“ Diversity is the one true thing we all have in common. Celebrate it every day.” Anonymous
To ensure your children’s potential for success in a rapidly changing world, you need to prepare them to live and work harmoniously and productively alongside people from all walks of life. This involves learning to respect and relate to people with different personalities; abilities; and cultural, racial, and socioeconomic backgrounds. Respect for diversity begins at home, but as a parent, where do you begin?
Prejudice means to pre-judge, or to form a negative judgment or opinion about a person or group without knowledge of that person or group, or examination of the facts. Most people hold prejudices, and most people have, at some time or another, been victimized by prejudice. Prejudices often form in response to individual or group characteristics including, but not limited to:
Prejudice often leads to discrimination, exclusion, defamation, vandalism, and violence in the form of hate crimes. Victims of prejudice may suffer socially, economically, emotionally, and physically, especially when exposed to repeat, overt, and violent expressions of prejudice.
According to the American Psychological Association, hate crimes, which occur in response to prejudice, often leave victims with intense feelings of vulnerability, anger, depression, physical ailments, learning problems, and difficult interpersonal relations. A hate crime may also lead to post-traumatic stress disorder.
Despite your best efforts at modeling tolerance, your children are influenced by what the people around them think and do. They are exposed to people who may not respect differences. They notice that some people won’t associate with certain groups or children. Your children may also be influenced by the way various groups are depicted in books, on television, in movies, and in the lyrics of songs. The Anti-Defamation League offers the following tips on teaching your children respect for diversity:
Show your children that you appreciate their uniqueness, as well as the uniqueness of others. Point out their special qualities and praise them often. Children who feel good about themselves as unique individuals are less likely to be prejudiced.
Children notice differences at a very young age. They will ask questions about differences that they notice in another person. This awareness does not lead to negative attitudes and prejudice. Children learn prejudices from adults, peers, the media, books, and other sources. Talk to your children about differences in a positive, nonjudgmental manner. For example, if your young child notices that another child has a different skin color, you could talk about the fact that there are many different skin colors, and that each color and each person is special and wonderful.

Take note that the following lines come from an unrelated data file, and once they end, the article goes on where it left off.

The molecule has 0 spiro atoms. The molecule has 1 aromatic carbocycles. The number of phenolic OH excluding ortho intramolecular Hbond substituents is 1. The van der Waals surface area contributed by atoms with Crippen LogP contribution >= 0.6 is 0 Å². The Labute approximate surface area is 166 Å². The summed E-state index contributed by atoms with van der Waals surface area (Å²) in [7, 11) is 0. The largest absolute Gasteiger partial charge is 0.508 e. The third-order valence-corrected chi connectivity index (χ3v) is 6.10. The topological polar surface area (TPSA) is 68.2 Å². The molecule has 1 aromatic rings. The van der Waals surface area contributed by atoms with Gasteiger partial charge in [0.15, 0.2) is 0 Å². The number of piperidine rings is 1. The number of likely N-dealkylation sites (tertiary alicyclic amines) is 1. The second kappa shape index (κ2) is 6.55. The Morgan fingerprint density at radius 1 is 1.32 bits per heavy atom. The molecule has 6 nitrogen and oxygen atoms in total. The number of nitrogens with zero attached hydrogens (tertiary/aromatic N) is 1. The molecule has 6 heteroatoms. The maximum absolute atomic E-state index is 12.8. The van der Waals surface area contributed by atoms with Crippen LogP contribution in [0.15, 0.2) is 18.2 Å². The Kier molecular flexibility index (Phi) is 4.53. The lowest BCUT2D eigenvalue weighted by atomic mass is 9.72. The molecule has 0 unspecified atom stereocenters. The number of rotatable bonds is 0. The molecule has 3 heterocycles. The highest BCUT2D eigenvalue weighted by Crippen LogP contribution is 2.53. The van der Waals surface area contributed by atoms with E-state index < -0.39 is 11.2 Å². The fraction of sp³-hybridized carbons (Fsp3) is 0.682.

Children who are more empathic and caring are less likely to be prejudiced. Provide your children with stories and books that can help them understand that there are different points of view. When they have a conflict with someone, help them to think about how the other person may be feeling. Let them know that name-calling can hurt other people.
Children can develop positive attitudes toward diverse types of people by working together with them on common goals. Encourage them to take part in sports, school clubs, and community groups where they are exposed to different types of people. You can also help them learn about diverse groups through books, movies, TV programs, games, dolls, art, music, holidays, traditions, and programs that provide a positive look at different cultures.
Teach your children how to recognize and respond to prejudicial attitudes and discrimination. School and playground situations, as well as television, movies, song lyrics, books, and newspapers may provide opportunities for discussion.
Actively work to help your children make viewing/listening/reading choices that respect diversity. At least help them to process sources that may run counter to being respectful of diversity. For example, some classics use what is now considered racist language. Process this information with children and contrast historical context with current awareness of the importance of diversity.
Encourage your children to develop critical thinking skills. Challenge their prejudices. Ask them how they define “normal” and why they shouldn’t like someone who is different in some way.
Your children should know that no one deserves to be excluded or teased because of race, religion, cultural background, disability, appearance, sexual orientation, or other differences. Help them to understand what it might feel like to be different, and how it would feel if someone teased or hurt them because of that difference.
If adults use bigoted language around your children, say something such as “Please don’t talk that way around my children.” Your children need to know that such behavior is not acceptable. Support your children when they are victims of prejudice. Don’t minimize their experiences. Help them develop a set of responses for others who call them names. Remember that you teach best by setting a good example.
Tolerance—Southern Poverty Law Center
About Kids Health—The Hospital for Sick Children
Department of Justice Canada
Ten ways to fight hate. Southern Poverty Law Center website. Available at: https://www.splcenter.org/sites/default/files/d6_legacy_files/downloads/publication/Ten_Ways_2010.pdf. Accessed June 30, 2017.
Understanding and preventing hate crimes. American Psychological Association website. Available at: http://www.apa.org/monitor/nov01/hatecrimes.aspx. Accessed June 30, 2017.
Talking to young children about bias and prejudice. Anti-Defamation League website. Available at: https://www.adl.org/education/resources/tools-and-strategies/talking-to-young-children-about-prejudice. Accessed June 30, 2017.
Last reviewed June 2017 by EBSCO Medical Review Board Michael Woods, MD, FAAP Last Updated: 6/30/2017